Sunday, 3 January 2010

Almost to Sommeries Castle

I didn't fancy Kenny's offer of 6:30 start for a slow 14 miler so arranged to meet Simon at 7:00 outside the Amble Inn for something a bit shorter and quicker. Niall and David had already sent in their excuses so it was down to guest runner Lee to make up the numbers.

My plan was to take the guys up to Sauncy Wood and then across the top following tacks, trails and roads towards Luton Airport. Depending on how we felt we could then either drop down Copt Hall Rd or continue on past Sommeries Castle, round the runway onto Airport Way and drop down to the Lower Luton Rd to pick-up the footpath home.

Despite clear skies and an almost full moon it was darker than expected when we set off. I was already having second thoughts about the wisdom of the route when the first section off-road, cutting across from Common Lane to Bower Heath Lane, confirmed my worst fears. It was suicidally dark: underfoot was frozen and slippy while low hanging branches were all but invisible. But working on the theory silence implies approval we pushed on.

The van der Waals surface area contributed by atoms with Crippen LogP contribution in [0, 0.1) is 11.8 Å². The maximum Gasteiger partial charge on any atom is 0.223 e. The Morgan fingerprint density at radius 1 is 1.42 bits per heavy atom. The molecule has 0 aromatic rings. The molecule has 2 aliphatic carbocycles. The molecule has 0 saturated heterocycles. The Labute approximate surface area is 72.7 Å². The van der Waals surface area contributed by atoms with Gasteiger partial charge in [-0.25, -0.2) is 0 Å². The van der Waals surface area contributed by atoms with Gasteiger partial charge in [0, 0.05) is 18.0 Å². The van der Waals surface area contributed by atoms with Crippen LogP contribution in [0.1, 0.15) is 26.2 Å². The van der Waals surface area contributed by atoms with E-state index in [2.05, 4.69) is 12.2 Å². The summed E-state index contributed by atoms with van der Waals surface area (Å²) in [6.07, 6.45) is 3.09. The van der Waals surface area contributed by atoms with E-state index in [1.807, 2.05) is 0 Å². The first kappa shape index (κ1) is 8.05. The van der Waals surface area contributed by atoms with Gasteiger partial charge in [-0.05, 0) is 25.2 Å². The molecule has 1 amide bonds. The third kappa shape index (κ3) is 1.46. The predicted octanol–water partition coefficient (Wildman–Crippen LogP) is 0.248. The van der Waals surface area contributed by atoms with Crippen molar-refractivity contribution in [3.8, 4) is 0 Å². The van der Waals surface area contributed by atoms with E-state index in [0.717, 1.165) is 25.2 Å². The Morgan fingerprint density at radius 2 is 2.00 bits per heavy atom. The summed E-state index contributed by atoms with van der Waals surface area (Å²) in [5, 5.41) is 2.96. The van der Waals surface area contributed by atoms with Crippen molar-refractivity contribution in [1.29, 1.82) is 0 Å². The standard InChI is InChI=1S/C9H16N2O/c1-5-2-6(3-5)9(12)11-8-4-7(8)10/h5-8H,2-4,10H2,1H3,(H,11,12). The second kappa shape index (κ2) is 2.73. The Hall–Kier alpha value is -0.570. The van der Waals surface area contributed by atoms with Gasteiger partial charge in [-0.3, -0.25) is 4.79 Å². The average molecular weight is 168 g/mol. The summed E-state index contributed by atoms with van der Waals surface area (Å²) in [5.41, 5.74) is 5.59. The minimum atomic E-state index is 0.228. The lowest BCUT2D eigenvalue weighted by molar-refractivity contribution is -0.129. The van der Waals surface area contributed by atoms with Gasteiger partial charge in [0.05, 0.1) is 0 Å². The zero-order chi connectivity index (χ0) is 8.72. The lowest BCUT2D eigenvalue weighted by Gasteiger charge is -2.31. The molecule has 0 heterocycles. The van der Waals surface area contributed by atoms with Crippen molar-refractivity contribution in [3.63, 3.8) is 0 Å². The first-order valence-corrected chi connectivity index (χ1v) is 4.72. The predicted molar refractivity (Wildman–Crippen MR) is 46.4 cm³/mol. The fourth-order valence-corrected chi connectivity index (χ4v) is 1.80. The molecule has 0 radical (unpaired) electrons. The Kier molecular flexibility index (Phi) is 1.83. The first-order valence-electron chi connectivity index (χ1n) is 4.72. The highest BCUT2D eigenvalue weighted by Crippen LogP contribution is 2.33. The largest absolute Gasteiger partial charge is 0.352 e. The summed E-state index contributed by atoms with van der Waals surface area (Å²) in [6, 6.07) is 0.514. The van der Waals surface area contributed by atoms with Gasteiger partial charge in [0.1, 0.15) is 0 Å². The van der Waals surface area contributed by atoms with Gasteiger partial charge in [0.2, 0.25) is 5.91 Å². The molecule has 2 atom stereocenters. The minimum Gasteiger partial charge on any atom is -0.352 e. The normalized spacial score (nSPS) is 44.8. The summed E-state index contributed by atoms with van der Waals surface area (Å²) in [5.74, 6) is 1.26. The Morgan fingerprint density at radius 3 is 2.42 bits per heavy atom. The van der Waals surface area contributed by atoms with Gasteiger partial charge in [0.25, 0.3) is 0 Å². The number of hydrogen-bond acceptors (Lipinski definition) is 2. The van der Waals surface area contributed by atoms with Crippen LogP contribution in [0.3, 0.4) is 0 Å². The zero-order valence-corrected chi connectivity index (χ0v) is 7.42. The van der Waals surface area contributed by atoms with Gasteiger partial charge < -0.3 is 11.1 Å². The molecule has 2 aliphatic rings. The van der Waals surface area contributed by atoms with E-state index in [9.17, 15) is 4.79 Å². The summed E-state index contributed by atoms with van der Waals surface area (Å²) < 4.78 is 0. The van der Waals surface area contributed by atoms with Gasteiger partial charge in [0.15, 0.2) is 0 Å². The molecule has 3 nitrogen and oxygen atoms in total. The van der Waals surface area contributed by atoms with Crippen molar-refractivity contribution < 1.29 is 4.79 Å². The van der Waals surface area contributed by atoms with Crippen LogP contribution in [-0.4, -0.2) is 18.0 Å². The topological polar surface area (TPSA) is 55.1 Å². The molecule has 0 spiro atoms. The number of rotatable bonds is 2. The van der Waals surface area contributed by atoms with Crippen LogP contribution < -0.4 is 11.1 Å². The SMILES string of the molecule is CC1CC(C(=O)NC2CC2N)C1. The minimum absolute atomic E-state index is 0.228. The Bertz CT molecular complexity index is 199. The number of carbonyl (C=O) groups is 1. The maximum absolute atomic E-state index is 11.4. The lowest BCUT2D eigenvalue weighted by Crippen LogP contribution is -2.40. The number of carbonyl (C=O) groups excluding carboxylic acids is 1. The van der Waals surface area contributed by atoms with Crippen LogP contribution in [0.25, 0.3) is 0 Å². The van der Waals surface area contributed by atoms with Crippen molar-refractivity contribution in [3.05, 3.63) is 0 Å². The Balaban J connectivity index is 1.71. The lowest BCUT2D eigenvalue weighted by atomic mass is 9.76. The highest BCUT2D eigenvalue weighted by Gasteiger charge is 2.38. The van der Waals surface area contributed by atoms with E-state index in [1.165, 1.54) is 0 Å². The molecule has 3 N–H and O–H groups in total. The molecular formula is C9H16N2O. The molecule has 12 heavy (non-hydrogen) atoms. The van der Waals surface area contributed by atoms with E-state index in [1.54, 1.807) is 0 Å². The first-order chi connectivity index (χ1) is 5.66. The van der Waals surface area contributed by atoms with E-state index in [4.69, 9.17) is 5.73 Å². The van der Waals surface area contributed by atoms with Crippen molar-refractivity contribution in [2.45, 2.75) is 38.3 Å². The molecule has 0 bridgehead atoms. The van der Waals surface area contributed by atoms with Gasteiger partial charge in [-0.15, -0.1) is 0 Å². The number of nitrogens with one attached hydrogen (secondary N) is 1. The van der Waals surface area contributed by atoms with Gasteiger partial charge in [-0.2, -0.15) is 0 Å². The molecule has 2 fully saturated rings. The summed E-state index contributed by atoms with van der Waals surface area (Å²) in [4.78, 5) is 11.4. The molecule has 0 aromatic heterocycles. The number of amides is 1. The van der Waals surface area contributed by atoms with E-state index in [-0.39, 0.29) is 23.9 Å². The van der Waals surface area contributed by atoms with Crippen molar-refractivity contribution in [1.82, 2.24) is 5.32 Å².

However, it turned out this was but a taster for the blind running to come. One of my favourite footpaths, and as it turns out one of Simon's too, runs from Little Cutts Farm (about 2,5 miles in) to Farr's Lane. It's a great trail but is heavily wooded and tends to get very muddy. Simon accelerated away in his trial shoes, I tried and failed to keep up while Lee followed behind. We got to the end in once piece - just. It was exhilarating in a "that was a stupid thing to do" sort of way.

From there we pushed on past Chiltern Green and ever closer to the aeroplanes whisking people off to sun drenched beaches (or Poland depending on the flight).

Despite Simon and Lee having never seen the wonder of Sommeries Castle the call was to head left down Copt Hall Road and back towards the Lower Luton Rd.

From there we took the Upper Lea Valley Walk/Swan Walk back to Harpenden, turning right onto Westfield Road for a final uphill blast. As before Simon stormed away. I was OK. Lee, however, was by now paying the price of a three-week lay-off and despite in normal conditions being the stronger runner was unable to keep up with me (this time). I doubt this will be the case at the Fred Hughes 10 in a few weeks time.

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